Yes, donor behavior can be predicted.
Most fundraisers are keenly aware of the challenges associated with acquiring new donors, retaining existing donors and increasing donor value. To meet these challenges, fundraisers are embracing campaign optimization and lifestage management.
For most organizations, the majority of their public contributions are garnered via direct response campaigns. These campaigns generally employ a selection methodology; whereby donors are included or excluded based upon the donor’s recency of their last contribution, the amount of their largest contribution and the frequency in which they contribute – also known as RFM. The RFM selection methodology has many inherent benefits. Namely, it is an easy method to categorize donors and track their performance. Also, RFM allows a campaign manager to easily include and exclude groupings of donors based upon their RFM behavior. This method works stellar for segments that are solidly profitable or unprofitable. But, for segments that are marginally profitable or unprofitable, RFM alone isn’t so stellar. More times than not, unprofitable donors will be included or profitable donors will be excluded from these segments.
So, how should a strategic fundraiser improve the performance on marginally profitable segments, or be so bullish as to find ‘pockets’ of profitable donors in marginally unprofitable segments? Enter stage right, campaign optimization. Optimizing campaigns can be done several different ways. Let’s focus on RFM+A – ‘A’ttributes. Applying single-variant analysis to any RFM segment can provide a degree of discrimination that can easily detect donor groupings that are profitable.
For example, let’s assume we have an RFM segment grouped with 10,000 donors who have given a gift in the past six months, with a largest single contribution between $25 – $49.99 and an annual frequency of one gift. Further assume that this RFM segment has a 3-month ROI of .91. In other words, for each $1.00 expended on this segment, the return is only $.91. Now let’s suppose that we parse this segment of donors into age bands such as 40 – 49, 50 – 59, 60 – 69, etc., and find that individuals who are 60 years of age or older are profitable and those under 60 years of age are unprofitable.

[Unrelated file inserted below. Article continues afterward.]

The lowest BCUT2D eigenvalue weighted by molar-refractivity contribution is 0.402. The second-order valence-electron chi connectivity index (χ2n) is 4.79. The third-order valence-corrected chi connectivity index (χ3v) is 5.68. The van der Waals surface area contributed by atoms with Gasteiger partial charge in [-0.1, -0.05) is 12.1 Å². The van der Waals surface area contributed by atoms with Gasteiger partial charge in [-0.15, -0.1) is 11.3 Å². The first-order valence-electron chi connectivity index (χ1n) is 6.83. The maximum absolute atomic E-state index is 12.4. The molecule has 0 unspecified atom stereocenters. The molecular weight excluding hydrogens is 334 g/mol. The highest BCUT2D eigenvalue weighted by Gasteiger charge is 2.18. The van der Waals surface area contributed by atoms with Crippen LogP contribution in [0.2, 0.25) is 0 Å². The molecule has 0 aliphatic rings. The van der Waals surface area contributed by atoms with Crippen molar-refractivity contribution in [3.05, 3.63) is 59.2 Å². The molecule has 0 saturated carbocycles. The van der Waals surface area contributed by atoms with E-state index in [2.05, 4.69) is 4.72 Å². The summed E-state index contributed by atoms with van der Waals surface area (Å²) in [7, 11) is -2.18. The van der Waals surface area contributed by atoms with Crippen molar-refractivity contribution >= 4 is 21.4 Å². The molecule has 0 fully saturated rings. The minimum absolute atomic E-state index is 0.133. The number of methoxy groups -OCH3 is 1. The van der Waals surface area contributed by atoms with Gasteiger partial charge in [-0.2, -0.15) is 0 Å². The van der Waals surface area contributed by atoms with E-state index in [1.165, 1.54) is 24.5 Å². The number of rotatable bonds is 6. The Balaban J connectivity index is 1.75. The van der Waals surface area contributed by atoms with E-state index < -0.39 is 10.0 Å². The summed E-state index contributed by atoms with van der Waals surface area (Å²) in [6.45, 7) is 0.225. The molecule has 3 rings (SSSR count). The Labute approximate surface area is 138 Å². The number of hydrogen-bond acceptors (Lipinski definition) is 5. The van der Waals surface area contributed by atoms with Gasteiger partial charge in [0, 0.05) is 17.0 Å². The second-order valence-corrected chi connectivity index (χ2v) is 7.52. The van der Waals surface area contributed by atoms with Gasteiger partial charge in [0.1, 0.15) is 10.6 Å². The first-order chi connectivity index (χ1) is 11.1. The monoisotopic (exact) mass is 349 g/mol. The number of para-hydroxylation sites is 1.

Age is just one attribute that can be used, but other attributes such as household income, wealth, lifestyles, philanthropic giving to other non-profits, giving to other channels (e.g. online) can be used in this RFMA method. By default, clients using Convio’s campaign management services automatically gain access to these demographic, philanthropic and multi-channel variables. This provides a means to more effectively cultivate valuable relationships with constituents.
Fundraisers have a unique opportunity to proactively identify donor lifestage events. A lifestage event can be defined as a point in time when a donor increases or decreases their loyalty to an organization. For example, the period of time following a donor’s first-time gift is a lifestage. For most organizations, 60% or more of their first-time donors will never give again. Conversely, a portion of these first-time donors will become monthly sustainers. The trick is to identify which pathway a specific donor will follow. Identifying other lifestages such as active donors who are at risk of defection; middle donors who are likely to increase share of wallet; lapsed donors who are most likely to re-engage; or even identifying event participants who are likely to become financial contributors can significantly improve fundraising performance.
Being able to identify when a donor enters a lifestage, and predict the likely behavior that a donor will exhibit during the lifestage is critical for successful lifestage management. Additionally, having an effective strategy to influence the donor’s behavior within the lifestage is equally important. Convio’s Strategic Services utilizes data modeling techniques to effectively predict the likely pathway a donor will pursue within a lifestage. In the above example of the first-time donors, a model can determine which new donors have the greatest propensity to become sustainers, and determine which of these donors will never give again.
Powerfully, this allows timely and relevant communication strategies to be implemented against both sets of donors; therefore, increasing the retention and lifetime value of those donors likely to become sustainers, and decreasing the amount of budget expended on those donors who are never likely to give again.
One last important point – managing these lifestages can be a daunting tasks and one that should be managed with Constituent Relationship Management (CRM) technology. Manually managing a donor’s movement in and out of a given lifestage is a recipe for failure unless your database contains less than a few hundred donors. To do this correctly, one should consider Convio’s Luminate CRM™ a technology built on the Force.com platform which natively automates the identification, communication and management of donors from one lifestage to another. This takes the focus off of the logistics and lets the fundraiser focus on the strategy of retaining and improving the value of each donor relationship.
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